Morton Bahr Distance Learning Scholarship
Morton Bahr is recognized as one of the world's most influential union leaders and especially noted for groundbreaking leadership on worker education issues.
He is the labor movement's leading expert on technology and information-based industries. The scholarship, created in the name of Empire State College alumnus Morton Bahr, assists union members and other workers by furthering their educational goals and enhancing educational access through distance learning.
Who can apply for the scholarship?
- The Morton Bahr Distance Learning Scholarship is available to individuals pursuing a degree at Empire State College.
- Union workers, family members and/or domestic partners interested in registering for undergraduate degree studies with Empire State College may apply.
- Potential scholars interested in applying should send in their applications prior to the deadline of May 31, 2017.
What does the scholarship cover?
- Scholarship awards will fully cover tuition and fees up to 8 credits.
- Students in the program will be eligible for scholarship funding for one or two courses per term, for a maximum of 8 credits. Recipients will continue to receive scholarship funding until they receive their undergraduate degree, as long as they maintain satisfactory academic progress.
- Once enrolled as a Bahr Scholar, students also must apply every year for other federal, state, corporate or union financial aid for which they may be eligible (via submission of a FAFSA).
How do I apply?
Submit your application online at www.esc.edu/ESCFAST
Two essays will be required, in addition to the names of two individuals, familiar with your academic and/or professional goals, to submit a recommendation on your behalf. Contact firstname.lastname@example.org with any questions.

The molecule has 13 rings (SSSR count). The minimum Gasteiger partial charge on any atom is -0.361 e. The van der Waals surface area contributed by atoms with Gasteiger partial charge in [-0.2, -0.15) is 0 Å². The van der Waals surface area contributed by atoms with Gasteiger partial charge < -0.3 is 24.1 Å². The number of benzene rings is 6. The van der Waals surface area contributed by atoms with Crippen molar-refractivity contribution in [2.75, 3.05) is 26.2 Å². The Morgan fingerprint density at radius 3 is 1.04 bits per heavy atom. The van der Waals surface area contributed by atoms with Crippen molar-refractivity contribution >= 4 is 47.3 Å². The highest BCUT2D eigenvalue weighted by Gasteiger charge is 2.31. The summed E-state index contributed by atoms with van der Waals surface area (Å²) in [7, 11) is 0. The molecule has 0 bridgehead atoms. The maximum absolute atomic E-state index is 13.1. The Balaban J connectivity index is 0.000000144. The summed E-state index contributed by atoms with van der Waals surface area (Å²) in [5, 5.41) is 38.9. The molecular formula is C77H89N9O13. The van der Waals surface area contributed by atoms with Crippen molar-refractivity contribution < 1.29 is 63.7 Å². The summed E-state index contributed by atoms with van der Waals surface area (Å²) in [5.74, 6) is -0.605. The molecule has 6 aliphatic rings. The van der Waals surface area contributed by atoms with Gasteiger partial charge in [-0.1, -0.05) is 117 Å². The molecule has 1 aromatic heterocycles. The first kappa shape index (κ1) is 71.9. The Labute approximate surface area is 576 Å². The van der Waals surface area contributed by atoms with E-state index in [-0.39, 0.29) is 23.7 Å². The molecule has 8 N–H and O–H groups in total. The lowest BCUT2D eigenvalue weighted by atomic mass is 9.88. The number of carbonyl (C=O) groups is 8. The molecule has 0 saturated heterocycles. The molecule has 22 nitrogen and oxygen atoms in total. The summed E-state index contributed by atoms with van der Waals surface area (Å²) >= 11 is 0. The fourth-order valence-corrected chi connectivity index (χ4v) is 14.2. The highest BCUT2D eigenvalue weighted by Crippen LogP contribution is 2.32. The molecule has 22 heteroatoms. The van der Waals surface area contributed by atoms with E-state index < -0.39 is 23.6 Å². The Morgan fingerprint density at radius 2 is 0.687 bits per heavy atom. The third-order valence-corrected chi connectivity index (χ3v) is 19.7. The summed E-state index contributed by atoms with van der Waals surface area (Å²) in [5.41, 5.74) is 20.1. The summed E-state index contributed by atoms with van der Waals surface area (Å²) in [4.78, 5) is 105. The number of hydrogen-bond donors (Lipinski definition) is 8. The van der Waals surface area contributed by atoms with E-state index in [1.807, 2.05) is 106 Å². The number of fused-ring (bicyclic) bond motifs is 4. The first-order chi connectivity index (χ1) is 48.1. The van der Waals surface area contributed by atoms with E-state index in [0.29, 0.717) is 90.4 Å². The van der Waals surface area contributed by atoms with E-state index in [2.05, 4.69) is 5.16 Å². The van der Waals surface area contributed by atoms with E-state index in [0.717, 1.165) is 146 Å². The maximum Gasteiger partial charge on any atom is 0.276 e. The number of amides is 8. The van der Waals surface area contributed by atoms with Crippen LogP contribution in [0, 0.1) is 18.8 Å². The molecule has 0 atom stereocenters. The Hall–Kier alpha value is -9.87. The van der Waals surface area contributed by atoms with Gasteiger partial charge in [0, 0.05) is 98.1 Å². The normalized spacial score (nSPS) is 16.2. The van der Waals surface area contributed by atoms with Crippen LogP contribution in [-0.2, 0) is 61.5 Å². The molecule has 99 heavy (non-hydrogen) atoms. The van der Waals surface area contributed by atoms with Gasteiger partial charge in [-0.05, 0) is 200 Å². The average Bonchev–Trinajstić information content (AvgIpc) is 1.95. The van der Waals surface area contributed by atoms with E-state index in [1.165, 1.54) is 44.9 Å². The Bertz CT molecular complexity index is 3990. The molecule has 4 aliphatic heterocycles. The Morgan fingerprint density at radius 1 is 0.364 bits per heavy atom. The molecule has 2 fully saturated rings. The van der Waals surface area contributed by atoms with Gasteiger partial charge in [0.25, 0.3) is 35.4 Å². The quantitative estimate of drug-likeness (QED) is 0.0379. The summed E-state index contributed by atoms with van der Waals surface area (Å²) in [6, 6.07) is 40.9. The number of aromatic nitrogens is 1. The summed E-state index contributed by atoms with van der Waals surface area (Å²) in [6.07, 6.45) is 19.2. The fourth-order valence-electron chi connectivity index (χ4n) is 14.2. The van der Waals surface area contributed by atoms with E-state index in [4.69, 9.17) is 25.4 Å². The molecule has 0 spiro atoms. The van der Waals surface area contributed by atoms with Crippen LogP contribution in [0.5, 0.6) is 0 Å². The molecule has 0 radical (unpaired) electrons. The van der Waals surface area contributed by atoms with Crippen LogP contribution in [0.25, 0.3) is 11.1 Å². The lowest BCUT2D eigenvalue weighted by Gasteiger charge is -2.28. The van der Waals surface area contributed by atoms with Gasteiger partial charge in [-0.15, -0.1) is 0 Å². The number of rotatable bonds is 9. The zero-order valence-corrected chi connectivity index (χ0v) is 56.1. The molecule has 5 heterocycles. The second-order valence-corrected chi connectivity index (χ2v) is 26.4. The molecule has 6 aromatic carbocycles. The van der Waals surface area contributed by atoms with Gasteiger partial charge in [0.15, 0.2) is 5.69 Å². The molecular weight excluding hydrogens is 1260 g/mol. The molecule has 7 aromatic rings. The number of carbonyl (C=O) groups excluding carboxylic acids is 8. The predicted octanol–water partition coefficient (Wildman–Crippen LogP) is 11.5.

The first essay is a personal application essay, which should discuss your personal, career and educational goals and accomplishments and explain how a Bahr Scholarship will help you to accomplish your goals.
For the second essay, use one of the following three quotes from the president of the Communications Workers of America, Morton Bahr, as a platform for launching your own ideas or the ideas of others on a similar theme in a short essay. In a one- to two-page essay, create your response to these ideas. We will use this essay as a sample of your writing and communication skills to predict your ability to be successful in college.
Bahr, Morton (1998). From the Telegraph to the Internet. Washington D.C.: National Press Books, Inc.
I believe we can seize upon the opportunities created by historic change and help bring about a resurgence of the American labor movement. Communications Workers of America is uniquely situated to take a leadership role in moving the labor movement into the 21st century and in making the American dream available again for workers. But we must first clearly articulate the new role of trade unions in a rapidly changing world and determine how unions can best serve the needs of workers in a global economy (p. 20).
American labor unions have traditionally been deeply involved in their communities. The 40-hour work week, overtime pay, employer-provided health care and a variety of government programs -- from Social Security to health and safety regulations, unemployment insurance and workers compensation — all were fought for and won by organized labor. And, they benefit working families, not just union members. We need to return to what made the labor movement great, advancing the cause of working America as a whole (p. 23).
If America is going to succeed in the 21st century, we need to become a nation of lifelong learners. Today, for the first time in our history, a majority of all new jobs require a post-secondary education. Tomorrow’s workers will be expected to have a command of reading, computing and oral and written communication skills to qualify for many of the least-skilled jobs. And, all future good jobs will demand continued learning and education… Employees who are involved in learning have a better attitude toward their company. Because of their employers’ commitment to their education, workers realize that they do not have to be anti-company in order to be good union members. They begin to understand that management and labor have the same goal — a profitable company. We need to change our basic culture to make lifelong learning a priority for everyone. Instead of thinking of school as a gas station where you stop once, get filled up and then go on, we need to think of education as the road itself (pp. 197, 209).